Monday, 4 March 2013

A Deists Dream

A Deists Dream
The Universe was not, as some would believe, a master stroke of engineering from some divine being. It was a fluke: a one in an infinitesimal number chance against it happening. It made the chances of finding you're holding the winning the lottery whilst being charged by a herd of polka-dotted elephants in your high street, seem pretty big. And then there's life, sentient living breathing rutting life.  You think that there's life on your cheese after it's been left in the fridge to have the appearance ofe a hairy scrotum attached to a sweaty rugby player. Nope that's just mold, absolutely no chance of anything interesting happening there.
          It basically takes, as astrophysicists and evolutionists will tell you, a lot more luck than that.
          Tuesday afternoon Dave is bored, he's sitting through another lecture on the history of someone or other who drew, painted or designed something really amazing. With an A4 pad of paper on his lap and a 2B pencil in his hand he starts to doodle. The lines flowing, like a melting glacier etching their way into the papery fibers coating the micro-filaments with gray powdery soot. By the end of the lecture, the assorted lines and shapes were just random patterns: swirls and oblique angles mostly, nothing to write home about. He tore the paper from the pad and scrunched it up, pushing it deep inside his jacket pocket before getting on with the rest of his day.
          By lunch the following day, he'd all but forgotten about the screwed up bit of paper, but, as he pulls his coat on and fumbles around in the pockets looking for his keys, his fingers run across the sharp edges of the paper ball. He pulls it out and has a look, before scrunching it back up and, being too lazy to find a bin, putting it back. The freezing air from the previous night dampened the fibers of his woolen great-coat, leaving his pocket slightly damp and smelling like a musty wet dog. He drags it on over a mangy jumper and torn pair of jeans before shuffling his feet inside a pair of desert boots and slamming the door behind him and heading to another lecture. It's raining; the harsh Arctic wind drives it hard into his face singing as it does so. He wipes the spray from his eyes, hoping that his eyelashes will stay clear enough for long enough to cross the road. They don't, and, as he crosses the road, he finds himself flying through the air before landing on the cold wet tarmac. Briefly, he hears noises around him and then silence.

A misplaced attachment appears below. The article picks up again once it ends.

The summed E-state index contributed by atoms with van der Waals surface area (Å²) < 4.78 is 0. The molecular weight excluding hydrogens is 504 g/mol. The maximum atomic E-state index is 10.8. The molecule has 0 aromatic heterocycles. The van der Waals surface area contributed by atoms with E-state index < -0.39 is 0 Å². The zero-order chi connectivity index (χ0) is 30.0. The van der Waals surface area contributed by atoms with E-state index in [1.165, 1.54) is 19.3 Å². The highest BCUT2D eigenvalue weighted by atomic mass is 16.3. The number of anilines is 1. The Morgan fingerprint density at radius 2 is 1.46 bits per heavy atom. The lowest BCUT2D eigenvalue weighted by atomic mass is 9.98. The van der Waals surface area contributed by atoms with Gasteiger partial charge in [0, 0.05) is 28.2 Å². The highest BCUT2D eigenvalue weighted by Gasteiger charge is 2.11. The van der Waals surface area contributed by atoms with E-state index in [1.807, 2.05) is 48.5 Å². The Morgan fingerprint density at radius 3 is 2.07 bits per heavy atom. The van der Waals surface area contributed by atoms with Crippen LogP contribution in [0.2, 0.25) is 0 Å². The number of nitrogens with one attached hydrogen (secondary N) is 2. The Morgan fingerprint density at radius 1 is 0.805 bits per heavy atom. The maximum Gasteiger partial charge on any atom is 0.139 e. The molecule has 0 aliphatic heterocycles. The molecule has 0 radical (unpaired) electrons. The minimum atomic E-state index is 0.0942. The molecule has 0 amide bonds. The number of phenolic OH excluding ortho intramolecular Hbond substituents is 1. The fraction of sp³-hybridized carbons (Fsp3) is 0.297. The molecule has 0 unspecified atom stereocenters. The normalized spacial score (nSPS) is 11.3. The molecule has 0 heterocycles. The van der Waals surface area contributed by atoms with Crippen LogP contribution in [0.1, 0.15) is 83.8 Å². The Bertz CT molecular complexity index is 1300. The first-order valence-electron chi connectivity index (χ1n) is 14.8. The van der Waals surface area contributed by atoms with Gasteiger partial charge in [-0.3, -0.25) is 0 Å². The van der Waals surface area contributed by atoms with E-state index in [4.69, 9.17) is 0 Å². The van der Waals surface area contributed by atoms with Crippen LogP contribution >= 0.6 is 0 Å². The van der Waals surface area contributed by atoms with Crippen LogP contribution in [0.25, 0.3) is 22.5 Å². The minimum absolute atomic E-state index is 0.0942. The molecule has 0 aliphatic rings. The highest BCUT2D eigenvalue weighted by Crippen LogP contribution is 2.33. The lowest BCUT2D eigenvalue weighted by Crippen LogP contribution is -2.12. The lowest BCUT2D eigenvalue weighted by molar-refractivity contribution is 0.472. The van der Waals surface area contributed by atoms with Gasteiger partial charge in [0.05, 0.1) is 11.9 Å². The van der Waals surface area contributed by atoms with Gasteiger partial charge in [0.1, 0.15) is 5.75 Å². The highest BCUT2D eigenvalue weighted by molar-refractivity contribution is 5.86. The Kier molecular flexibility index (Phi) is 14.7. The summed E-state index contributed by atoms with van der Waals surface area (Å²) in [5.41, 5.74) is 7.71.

He never made it to his class, the next thing he remembers is waking in a strange bed, and, except for the beeping machines complete silence. He tries to move, everything aches. He sees his clothes in the corner of the room. A nurse comes in, he asks for his clothes. The black jeans are torn, from the grit and the nurses' scissors, the coat survives, it had been through worse than this in its life, and in the pocket was the soggy bit of paper. The wet road has soaked through the pocket and now it was disintegrating in his hand. He wasn’t sure why, but he decided to keep it, he unfurled it and lay it on his bedside table to dry.
          Unknown to him, the water, the cold and collision with a car created the perfect storm and a universe was created. The people of this universe created Gods, eventually settling, more or less, on a single one. They believed that it would look after them and answer their prayers.     
          As time passed, he kept hold of that piece of paper, never knowing why. It followed him as the young man became a young father who became a middle aged parent eventually becoming a grandfather an old man. Still unaware of the lives he kick-started all those years ago, he dies. 

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